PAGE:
Private dollars wanted for next Net

The federal government holds a briefing to rope in commercial technology partners for the three-year, $3 million Next Generation Internet initiative.

SANTA CLARA, California--A White House official's call was dropped when he tried to patch into a high-tech industry meeting about the Next Generation Internet (NGI) today--a timely demo of the network's need for a facelift.

NASA's Ames Research Center hosted the federal government's briefing today in hopes of roping in commercial technology partners to help build the Clinton administration's three-year, $3 million NGI initiative.

The NGI initiative aims to build a faster, smarter Internet, creating new applications and networking technologies to improve communication among the nation's academic and research centers. In some cases, NGI will route data at 1,000 times the speed of today's network and will be able to store bandwidth for real-time data transmission.

The audience laughed when the videoconferencing connection from Washington to the Techmart here crashed. But the White House's senior director of the National Economic Council, Thomas Kalil, spun the mishap into a plea for his cause.

"This certainly shows why dependability and reliability need to be a priority for the Next Generation Internet," Kalil said when he finally got connected.

Just as the private sector and universities assisted in creating ARPANET, the precursor to the Internet, Kalil and representatives from NASA and the Energy Department want companies and the government to build the NGI as a team.

Companies could benefit by receiving federal funds for research and development; they would be able to keep copyrights of their products in order to commercialize them, said Maylene Duenas of NASA Ames.

In return the government will get input and expertise from the industry without re-creating existing private research or making the same mistakes. Federal agencies and research facilities also need NGI to shoot huge volumes of secure data across the country.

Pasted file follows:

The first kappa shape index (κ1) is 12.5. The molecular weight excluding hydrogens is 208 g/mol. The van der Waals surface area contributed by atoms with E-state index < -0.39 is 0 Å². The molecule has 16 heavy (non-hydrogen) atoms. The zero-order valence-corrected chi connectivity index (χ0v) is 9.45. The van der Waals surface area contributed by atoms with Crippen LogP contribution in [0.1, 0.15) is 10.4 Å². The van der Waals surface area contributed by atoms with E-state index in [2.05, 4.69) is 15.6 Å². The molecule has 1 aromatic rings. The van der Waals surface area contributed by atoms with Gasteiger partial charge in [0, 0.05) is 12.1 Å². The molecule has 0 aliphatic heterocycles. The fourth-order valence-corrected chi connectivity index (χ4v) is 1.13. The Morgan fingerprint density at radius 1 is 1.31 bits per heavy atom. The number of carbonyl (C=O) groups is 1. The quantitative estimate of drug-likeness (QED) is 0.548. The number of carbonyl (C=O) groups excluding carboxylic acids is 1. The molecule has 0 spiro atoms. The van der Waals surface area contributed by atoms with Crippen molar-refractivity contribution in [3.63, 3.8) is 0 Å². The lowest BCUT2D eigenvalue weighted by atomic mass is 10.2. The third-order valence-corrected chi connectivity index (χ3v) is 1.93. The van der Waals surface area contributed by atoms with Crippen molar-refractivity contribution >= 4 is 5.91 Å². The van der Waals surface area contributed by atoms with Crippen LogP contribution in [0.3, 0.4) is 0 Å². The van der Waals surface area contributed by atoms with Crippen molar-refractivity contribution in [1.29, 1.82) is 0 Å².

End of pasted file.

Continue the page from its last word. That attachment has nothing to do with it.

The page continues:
"Past investments in this area have a high return on investment," Kalil said. "We would like to see the United States maintain its position as a charter of innovation."

California is already heading up a private/public Internet partnership.

The Corporation for Network Education Initiatives in California's (CENIC) goal is to oversee the development and operation of an improved data network between the state's university research centers.

Pacific Bell has already struck a deal to set aside some of its bandwidth for the project. "Private involvement is critical," Susan Astrada, executive director of CENIC, said today. "There is no way the academic community could afford it."

Sun, Cisco, Silicon Graphics, Novell, Lucent Technologies, and MCI have already endorsed NGI or plan to work on the project in various capacities.

Although the general public won't be able use the infrastructure for five to ten years, the NGI initiative makes several promises that the White House says will trickle down to all Net surfers.

For example, developers are working with the creators of Internet 2, a separate project funded by academia.

More than 100 universities across the country are spearheading the project to develop new computer network applications to help improve their teaching and research facilities. The academic community will invest $50 million a year to connect the schools' students and faculty at speeds 100 times faster than the current network.

Another component of NGI will connect just ten research facilities nationwide at speeds 1,000 times faster than the Internet.

This means the Energy Department could send its reports of global climate changes over the NGI in 15 seconds. The data takes 15 minutes to send now, said Martha Krebs of the government agency.

Not all are happy with Clinton's plan for the next Internet. Yesterday, senators from Alaska to Montana told the president's technical advisers that NGI was leaving out rural universities by turning only to well-known urban institutions for guidance.

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